In the opening moments of Call of Duty: Advanced Warfare, players are introduced to 2054 Seoul. North Korea has attacked, and you are a member of the U.S. military called in to help. Special suits allow you and your team to hover over gaps and jump to superhuman heights. Your new “smart grenades” seek out enemy soldiers, so you’ll never have to worry about another wasted throw. Swarms of drones fly overhead and rain death from above. It’s a crazy ride, which Call of Duty hasn’t really been in a while—especially after the critical and commercial disappointment that was last year’s Call of Duty: Ghosts.
After going through dozens of North Korean enemies, a melodramatic sequence features your comrade’s ultimate sacrifice. Without character development, the moment doesn’t carry much weight, but it’s a moment that propels the rest of the narrative forward. Soon after, you’re at his funeral. And while you can’t actually walk around, you can look at the other attendees. Sitting in chairs staring at the casket are friends, family, and… Kevin Spacey?
The Kevin Spacey is at this digital funeral? Yup. And then he gets up, puts his hand on the casket, and walks off without a word, and you’re no longer thinking about whatever is supposed to be going on in that scene. You’re just thinking about the fact that you totally just saw Kevin Spacey in a video game, because that’s weird. Really, really weird.
There is no Kevin Spacey equivalent in video game voice acting. It’s a shame, too, since voice actors like Troy Baker and Nolan North have voiced hundreds of characters, and anyone with even a passing familiarity with modern video games will have heard them speak. Troy Baker even voices Mitchell, Advanced Warfare’s protagonist. But even though he has had dozens of starring roles in games like The Last of Us, Bioshock Infinite, and the recently released Middle-earth: Shadow of Mordor, I have no idea what he looks like, because his characters don’t look like him. And that’s a good thing, because it means that Troy Baker’s place in any given video game universe does nothing to affect its potential for immersion.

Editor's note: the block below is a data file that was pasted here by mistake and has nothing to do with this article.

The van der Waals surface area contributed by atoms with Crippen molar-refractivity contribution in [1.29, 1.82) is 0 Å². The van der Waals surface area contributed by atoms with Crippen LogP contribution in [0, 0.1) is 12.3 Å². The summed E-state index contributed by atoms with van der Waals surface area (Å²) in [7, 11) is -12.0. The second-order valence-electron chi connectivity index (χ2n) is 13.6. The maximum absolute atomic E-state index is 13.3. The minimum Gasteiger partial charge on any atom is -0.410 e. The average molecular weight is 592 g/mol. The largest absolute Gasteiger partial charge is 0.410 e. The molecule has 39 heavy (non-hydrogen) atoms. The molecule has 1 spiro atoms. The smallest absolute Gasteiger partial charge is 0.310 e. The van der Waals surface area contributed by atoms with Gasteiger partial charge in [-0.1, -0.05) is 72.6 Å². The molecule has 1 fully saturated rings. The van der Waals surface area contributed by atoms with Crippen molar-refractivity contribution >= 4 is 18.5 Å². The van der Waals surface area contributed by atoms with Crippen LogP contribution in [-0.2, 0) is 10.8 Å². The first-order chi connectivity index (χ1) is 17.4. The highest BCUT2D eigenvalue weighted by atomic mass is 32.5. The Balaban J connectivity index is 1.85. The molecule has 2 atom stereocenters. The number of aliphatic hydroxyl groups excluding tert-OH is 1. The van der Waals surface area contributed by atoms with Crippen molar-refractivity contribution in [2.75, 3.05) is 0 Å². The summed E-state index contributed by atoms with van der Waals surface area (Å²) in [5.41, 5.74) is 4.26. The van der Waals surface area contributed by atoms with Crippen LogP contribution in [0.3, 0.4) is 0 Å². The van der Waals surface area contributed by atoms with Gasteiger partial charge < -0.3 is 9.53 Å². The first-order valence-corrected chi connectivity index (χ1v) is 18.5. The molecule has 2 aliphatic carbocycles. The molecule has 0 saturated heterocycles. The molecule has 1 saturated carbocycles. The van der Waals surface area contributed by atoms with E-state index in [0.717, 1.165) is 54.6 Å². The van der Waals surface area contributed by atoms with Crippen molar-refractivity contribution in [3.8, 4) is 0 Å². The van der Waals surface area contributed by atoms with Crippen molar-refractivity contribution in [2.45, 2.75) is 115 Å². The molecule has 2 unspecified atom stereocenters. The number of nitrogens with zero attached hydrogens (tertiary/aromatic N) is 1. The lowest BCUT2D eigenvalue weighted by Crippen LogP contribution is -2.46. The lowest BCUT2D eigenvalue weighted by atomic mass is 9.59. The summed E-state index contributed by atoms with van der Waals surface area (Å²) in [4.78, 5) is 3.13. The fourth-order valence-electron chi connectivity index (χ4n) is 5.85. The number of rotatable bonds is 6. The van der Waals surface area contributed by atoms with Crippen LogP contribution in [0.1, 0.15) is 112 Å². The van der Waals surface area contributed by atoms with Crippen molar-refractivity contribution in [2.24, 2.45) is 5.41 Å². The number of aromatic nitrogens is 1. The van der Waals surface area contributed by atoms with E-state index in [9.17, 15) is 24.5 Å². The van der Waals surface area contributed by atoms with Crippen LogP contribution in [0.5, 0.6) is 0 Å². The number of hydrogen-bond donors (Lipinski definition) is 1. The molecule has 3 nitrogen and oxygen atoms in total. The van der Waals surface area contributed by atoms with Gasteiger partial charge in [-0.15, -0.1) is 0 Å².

Immersion is something that game developers discuss frequently when talking about their games, and with good reason. Players want to get lost in a new world. Troy Baker’s voice might be familiar from game to game (although he has quite a range), but I’m not thinking of Mitchell as Troy Baker, even when I see him in cutscenes, because Troy Baker is more of a concept than an entity.
Kevin Spacey is an entity. Everyone knows who Kevin Spacey is and what Kevin Spacey looks like. When you’re looking at him, even if it’s a digital representation, you know in your heart of hearts that you’re not looking at some character in some different world; you’re looking at Kevin Spacey. More than that, you’re looking at Kevin Spacey’s character in House of Cards, Frank Underwood. Throughout the Netflix series, Underwood just talks about power, power, power. He’s obsessed with it. Spacey’s character in Advanced Warfare, Jonathon Irons, heads up ATLAS, the world’s largest Private Military Company, and he too is obsessed with power. From the outset he describes his company in those terms: “ATLAS has the single largest military in the world, but we answer to no country. We don’t sell policy; we sell power. We are a super-power for hire.”
And it’s distracting. All around you is this interesting future world with all kinds of different technologies that put a much-needed spin on some of Call of Duty’s core gameplay mechanics, but the narrative (and Kevin Spacey) keeps you from really engaging.